Not just when you’re developing or marketing a product, but through every stage of the customer lifecycle. It sounds simple — but it’s not easy: talking with your customers through every stage of the customer lifecycle. There’s been a lot said about the value of talking to your customers before you build the product to ensure market fit, but very little said about continuing the conversation past marketing and past the sale. Why do I know talking with your customer is *the* very best predictor of, and contributor to, SaaS business growth? Because creating a constant flow of customer feedback, input, and conversation makes Customer Experience (CX) better. Multiple studies show that CX leads to revenue growth. CX also drives brand advocacy (aka. word of mouth), creating a virtual sales army, which leads to: Decreased cost-to-acquire. “Customers with the best past experiences spend 140% more than those with the poorest past experiences.” — Harvard Business Review Increased customer lifetime value. “Customers with the best past experiences have a 74% chance of remaining a member for at least another year.” — Harvard Business Review Plus, qualitative customer research leads to making data-informed decisions that streamline product management, ensure customer success, and make marketing and sales far more efficient. In short, as Laura Klein, author, VP of product, and co-founder of Users Know says, “User research saves time. Period. When you actually understand what your user needs before you build things, you have a much lower chance of having to go back and rebuild everything after shipping something that nobody uses.”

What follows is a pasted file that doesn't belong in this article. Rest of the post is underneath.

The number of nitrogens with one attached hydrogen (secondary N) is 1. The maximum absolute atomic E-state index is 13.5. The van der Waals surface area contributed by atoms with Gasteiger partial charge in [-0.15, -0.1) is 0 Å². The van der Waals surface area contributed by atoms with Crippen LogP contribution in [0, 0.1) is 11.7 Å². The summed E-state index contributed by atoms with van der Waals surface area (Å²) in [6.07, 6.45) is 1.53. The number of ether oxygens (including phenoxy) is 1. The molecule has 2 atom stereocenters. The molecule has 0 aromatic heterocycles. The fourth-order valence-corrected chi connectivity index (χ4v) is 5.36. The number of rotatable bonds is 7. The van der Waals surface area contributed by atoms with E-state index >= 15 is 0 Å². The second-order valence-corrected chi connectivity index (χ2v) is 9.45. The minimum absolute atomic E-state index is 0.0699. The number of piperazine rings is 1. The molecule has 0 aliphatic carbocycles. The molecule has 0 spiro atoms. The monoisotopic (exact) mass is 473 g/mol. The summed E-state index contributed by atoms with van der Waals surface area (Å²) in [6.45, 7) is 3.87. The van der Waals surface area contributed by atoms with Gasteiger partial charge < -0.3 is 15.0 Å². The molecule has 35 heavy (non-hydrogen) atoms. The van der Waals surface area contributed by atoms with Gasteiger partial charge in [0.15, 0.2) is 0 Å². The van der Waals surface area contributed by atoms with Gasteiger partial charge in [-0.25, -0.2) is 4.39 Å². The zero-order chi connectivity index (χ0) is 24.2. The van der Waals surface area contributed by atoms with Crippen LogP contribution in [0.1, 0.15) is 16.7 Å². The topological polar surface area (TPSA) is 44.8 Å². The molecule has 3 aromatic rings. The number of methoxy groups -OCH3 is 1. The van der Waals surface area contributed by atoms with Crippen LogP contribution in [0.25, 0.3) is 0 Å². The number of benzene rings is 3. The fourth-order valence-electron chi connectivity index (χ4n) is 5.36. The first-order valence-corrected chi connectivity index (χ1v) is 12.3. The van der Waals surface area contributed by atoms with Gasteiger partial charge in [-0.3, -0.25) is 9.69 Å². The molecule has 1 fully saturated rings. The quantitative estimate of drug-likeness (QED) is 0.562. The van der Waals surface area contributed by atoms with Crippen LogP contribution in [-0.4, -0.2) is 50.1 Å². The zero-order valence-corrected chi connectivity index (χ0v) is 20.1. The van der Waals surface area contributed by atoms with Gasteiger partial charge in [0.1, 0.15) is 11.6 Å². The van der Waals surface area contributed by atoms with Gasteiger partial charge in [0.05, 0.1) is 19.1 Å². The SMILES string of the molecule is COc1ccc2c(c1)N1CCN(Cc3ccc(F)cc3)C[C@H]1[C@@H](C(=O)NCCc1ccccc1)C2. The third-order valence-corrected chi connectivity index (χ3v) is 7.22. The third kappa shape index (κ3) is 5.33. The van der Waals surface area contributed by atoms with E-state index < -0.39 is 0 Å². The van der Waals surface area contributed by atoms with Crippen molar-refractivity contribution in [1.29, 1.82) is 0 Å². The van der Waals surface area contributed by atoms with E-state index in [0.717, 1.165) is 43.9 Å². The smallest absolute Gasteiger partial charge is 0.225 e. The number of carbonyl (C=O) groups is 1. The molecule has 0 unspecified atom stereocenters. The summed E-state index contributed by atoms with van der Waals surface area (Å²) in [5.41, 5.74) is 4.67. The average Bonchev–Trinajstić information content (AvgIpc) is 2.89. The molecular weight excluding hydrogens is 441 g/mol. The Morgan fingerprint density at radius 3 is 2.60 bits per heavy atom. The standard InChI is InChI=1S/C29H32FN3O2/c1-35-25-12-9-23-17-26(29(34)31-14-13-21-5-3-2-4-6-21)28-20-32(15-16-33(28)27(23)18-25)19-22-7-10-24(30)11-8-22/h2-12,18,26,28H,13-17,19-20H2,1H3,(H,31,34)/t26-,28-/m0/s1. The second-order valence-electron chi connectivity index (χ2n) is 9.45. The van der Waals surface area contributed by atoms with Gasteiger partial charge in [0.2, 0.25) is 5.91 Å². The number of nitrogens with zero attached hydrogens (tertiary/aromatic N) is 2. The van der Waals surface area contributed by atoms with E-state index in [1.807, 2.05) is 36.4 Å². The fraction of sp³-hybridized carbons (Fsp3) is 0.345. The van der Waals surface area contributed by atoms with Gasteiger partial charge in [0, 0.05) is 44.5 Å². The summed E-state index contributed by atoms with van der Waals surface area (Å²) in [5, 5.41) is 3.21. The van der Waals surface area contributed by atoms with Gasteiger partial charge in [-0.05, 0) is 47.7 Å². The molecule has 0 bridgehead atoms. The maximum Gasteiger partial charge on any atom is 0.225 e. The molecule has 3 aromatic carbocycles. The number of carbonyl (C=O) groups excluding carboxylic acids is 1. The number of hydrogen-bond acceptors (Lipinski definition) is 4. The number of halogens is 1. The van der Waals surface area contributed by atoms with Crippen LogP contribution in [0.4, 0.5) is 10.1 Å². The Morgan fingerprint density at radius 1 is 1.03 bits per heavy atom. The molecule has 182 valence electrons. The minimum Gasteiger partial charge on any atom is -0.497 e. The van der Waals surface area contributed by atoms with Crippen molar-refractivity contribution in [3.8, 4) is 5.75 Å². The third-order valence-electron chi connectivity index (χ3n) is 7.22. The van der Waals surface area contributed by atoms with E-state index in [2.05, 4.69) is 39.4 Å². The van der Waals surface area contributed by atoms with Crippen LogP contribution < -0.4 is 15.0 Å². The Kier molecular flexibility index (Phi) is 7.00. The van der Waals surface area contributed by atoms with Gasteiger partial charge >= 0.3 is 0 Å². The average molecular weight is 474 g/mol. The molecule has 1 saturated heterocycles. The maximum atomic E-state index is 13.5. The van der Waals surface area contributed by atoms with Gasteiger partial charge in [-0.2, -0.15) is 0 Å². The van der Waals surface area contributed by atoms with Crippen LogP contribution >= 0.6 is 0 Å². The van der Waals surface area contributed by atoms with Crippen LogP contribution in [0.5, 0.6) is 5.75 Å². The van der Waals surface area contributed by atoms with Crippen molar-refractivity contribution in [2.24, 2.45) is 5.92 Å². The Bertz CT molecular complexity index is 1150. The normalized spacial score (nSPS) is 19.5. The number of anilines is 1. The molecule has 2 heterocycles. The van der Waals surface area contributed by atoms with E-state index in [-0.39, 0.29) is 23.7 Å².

Value-based pricing - one of SaaS’s most favorite (and sustainable) pricing schools of thought. Conventional wisdom says that if you tie the price you charge for your product to a value metric that aligns with your product, then you're set for success. However, can any value metric that aligns with your value give you a healthy revenue model? Or do the revolutionary revenue models of Michelin, Google, et al. possess something more? How does this play out in SaaS pricing? If the core value of your SaaS is intangible (like better team collaboration, increased productivity, etc.) how do you tie back your pricing to that value? This post aims to answer all these questions and more.
SaaS stands for Software as a Service, a type of business model that sells access to software on a monthly basis rather than selling a license to software upfront. SaaS businesses charge a smaller monthly fee and make money by keeping customers over a long period of time, rather than collecting all the money for the software sale at the time of sale. SaaS business models have particular growth challenges including how to manage customer churn rates by improving customer retention, how to increase customer lifetime value, and how to best structure a sales and marketing team to fuel growth. These are the best articles on how to grow a SaaS business including how to reduce SaaS churn, how to build a SaaS customer success team, how to market a SaaS product, what net negative churn is and more.
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